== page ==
“I was curious to learn about that law and other lawsuits involving VARA. That exploration led me to larger philosophical questions of how we decide who’s right or wrong in those cases and what principles are at stake,” Gover said.
Gover wrote an essay on the controversy, which went on to win the John Fisher Memorial Prize from the American Society for Aesthetics. Yet Gover knew her work wasn’t over. Her essay became the foundation for Art and Aesthetics, each chapter of which is devoted to exploring a separate controversy and teasing out the philosophical ideas within them.
“Sometimes philosophers aren’t interested in looking at real-world cases because they’re too messy or not speculative enough, so they come up with their own hypothetical examples instead,” Gover said. But unlike some philosophers, and in true Bennington fashion, “I loved the messiness of it.”
As an academic text, Art and Authority sits at the intersection of philosophy, journalism, and law.
“It took me a long time to find that balance in what I was doing, so I could talk about the real-world and actual lawsuits without being a lawyer, but while also being a philosopher and bringing the deeper theoretical questions to bear on real life cases,” Gover said.
To this end, Gover found her Bennington colleagues to be invaluable resources. As she explored the unprecedented Mass MoCA vs. Büchel case, Gover was able to ask questions of her colleagues who had experience in both museum and studio work. Bennington’s interdisciplinary community helped Gover tease out and refine many nuances to her inquiry.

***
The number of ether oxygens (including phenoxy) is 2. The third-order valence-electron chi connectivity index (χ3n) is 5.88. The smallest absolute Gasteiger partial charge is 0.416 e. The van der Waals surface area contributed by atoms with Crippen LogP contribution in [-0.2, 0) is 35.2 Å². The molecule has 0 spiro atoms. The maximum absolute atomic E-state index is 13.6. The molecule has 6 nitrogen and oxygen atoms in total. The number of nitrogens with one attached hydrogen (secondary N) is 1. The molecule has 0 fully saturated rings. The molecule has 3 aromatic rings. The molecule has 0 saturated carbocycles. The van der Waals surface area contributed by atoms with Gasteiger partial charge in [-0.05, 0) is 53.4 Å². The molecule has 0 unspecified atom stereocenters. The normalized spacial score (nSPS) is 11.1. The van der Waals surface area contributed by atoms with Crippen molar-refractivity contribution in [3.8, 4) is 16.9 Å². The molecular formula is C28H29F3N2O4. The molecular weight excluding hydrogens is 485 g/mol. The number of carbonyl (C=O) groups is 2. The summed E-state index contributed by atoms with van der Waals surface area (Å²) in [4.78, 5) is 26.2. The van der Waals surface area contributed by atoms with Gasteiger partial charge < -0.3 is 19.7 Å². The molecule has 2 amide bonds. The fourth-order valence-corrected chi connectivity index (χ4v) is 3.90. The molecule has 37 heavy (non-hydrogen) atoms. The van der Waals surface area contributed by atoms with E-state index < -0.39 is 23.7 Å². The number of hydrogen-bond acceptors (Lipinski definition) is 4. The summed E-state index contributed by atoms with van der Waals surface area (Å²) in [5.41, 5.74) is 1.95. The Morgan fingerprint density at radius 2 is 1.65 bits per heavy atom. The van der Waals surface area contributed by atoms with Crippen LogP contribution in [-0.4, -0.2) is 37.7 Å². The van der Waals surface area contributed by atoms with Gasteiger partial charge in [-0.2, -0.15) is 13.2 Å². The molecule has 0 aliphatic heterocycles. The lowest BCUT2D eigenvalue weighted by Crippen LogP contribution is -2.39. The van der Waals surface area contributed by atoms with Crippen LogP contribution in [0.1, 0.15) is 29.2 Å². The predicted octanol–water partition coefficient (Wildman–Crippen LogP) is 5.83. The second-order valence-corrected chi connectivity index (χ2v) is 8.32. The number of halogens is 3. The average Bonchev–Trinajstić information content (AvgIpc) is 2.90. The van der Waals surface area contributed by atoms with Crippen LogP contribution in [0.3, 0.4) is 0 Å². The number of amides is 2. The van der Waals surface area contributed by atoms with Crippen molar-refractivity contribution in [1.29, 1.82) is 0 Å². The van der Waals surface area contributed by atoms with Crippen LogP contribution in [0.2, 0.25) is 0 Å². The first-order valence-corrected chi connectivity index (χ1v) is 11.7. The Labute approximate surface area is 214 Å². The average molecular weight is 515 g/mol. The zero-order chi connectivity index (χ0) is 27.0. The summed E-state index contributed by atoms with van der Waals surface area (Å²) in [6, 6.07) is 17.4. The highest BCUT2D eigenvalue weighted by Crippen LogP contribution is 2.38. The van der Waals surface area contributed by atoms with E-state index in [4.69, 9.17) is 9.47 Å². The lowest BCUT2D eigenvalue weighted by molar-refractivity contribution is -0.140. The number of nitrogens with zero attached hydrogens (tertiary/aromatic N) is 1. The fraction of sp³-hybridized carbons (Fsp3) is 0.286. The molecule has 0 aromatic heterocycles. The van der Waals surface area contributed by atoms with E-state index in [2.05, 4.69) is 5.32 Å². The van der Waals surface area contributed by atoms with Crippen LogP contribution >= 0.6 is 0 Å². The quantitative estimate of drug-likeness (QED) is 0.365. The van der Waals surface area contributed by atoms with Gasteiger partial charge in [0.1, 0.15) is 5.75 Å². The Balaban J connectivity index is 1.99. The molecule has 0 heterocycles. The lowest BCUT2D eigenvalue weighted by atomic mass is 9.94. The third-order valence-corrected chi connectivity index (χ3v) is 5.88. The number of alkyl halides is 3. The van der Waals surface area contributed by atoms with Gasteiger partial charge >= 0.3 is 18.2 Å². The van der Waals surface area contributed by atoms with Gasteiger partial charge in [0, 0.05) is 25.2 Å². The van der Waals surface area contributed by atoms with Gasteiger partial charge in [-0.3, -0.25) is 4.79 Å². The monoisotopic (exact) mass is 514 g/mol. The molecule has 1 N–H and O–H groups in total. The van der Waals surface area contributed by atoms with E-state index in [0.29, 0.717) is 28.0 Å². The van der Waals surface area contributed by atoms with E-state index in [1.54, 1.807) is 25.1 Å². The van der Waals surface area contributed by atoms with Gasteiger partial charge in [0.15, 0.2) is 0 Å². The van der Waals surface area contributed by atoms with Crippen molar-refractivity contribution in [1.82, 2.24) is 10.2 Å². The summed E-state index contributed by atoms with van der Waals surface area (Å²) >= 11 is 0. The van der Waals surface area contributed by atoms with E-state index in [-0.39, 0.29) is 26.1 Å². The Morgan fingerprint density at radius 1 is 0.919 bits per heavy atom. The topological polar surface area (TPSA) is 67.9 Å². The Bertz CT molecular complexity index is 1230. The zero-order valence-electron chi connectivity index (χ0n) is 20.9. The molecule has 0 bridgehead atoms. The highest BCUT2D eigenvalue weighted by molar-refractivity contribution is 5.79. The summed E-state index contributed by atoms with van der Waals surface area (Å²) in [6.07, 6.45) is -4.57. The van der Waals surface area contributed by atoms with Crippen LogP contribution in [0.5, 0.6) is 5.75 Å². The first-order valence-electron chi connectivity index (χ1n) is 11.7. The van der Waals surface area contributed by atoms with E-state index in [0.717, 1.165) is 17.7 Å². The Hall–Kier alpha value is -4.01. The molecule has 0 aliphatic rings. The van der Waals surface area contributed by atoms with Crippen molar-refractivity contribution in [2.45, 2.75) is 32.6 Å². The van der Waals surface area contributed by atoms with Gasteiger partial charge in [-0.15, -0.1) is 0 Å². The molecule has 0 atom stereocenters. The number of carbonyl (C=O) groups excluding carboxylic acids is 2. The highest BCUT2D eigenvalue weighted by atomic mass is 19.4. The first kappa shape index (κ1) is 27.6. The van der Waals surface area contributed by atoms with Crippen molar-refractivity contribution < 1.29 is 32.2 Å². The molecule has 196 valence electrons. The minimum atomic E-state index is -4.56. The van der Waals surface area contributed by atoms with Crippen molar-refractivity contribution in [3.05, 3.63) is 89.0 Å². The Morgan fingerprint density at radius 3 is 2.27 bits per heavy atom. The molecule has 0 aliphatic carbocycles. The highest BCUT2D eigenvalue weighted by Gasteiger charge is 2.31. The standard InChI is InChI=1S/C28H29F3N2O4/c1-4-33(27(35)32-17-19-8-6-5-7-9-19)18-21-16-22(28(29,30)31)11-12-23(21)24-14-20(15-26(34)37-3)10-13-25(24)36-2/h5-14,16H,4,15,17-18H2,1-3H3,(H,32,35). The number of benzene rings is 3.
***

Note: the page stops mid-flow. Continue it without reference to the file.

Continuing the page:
“Before I came to Bennington, I had never before been surrounded by so many professional artists who have real careers in the art world. It was transformative to be able to ask them questions about how the art world really works and what it’s like to be an artist,” Gover said.
Consulting with fellow faculty members allowed Gover to glean pertinent information and focus on philosophical questions that were most relevant to working artists.
Former Bennington artists also are used as case studies in several chapters. Gover cites sculptor David Smith, who lived and worked near Bennington in the early 60s and who posthumously became involved in a controversy when his estate executor, the art critic Clement Greenberg, stripped the primer off of several of Smith’s unfinished sculptures.
Smith’s case opened up questions of what rights artists retain to their artwork even after their deaths and what it means to respect the integrity of their work, even when incomplete.
“As far as I know, no one’s written philosophically about the issues in that case, but I’d heard from faculty who knew people surrounding that controversy,” Gover said. “It was a pleasure to get to embed that story in the book.”
Even with the publication of Art and Authority, Gover isn’t finished exploring. The legal dimensions of authorship and artistic freedom continue to intrigue her. To deepen her own knowledge, Gover is currently enrolled in The Art & Law Program in Manhattan.
“Going forward, I’m sure this material is going to get incorporated into my classes. It’s provocative, it’s real, and there’s something really at stake,” Gover said.
By Natalie Redmond, Associate Writer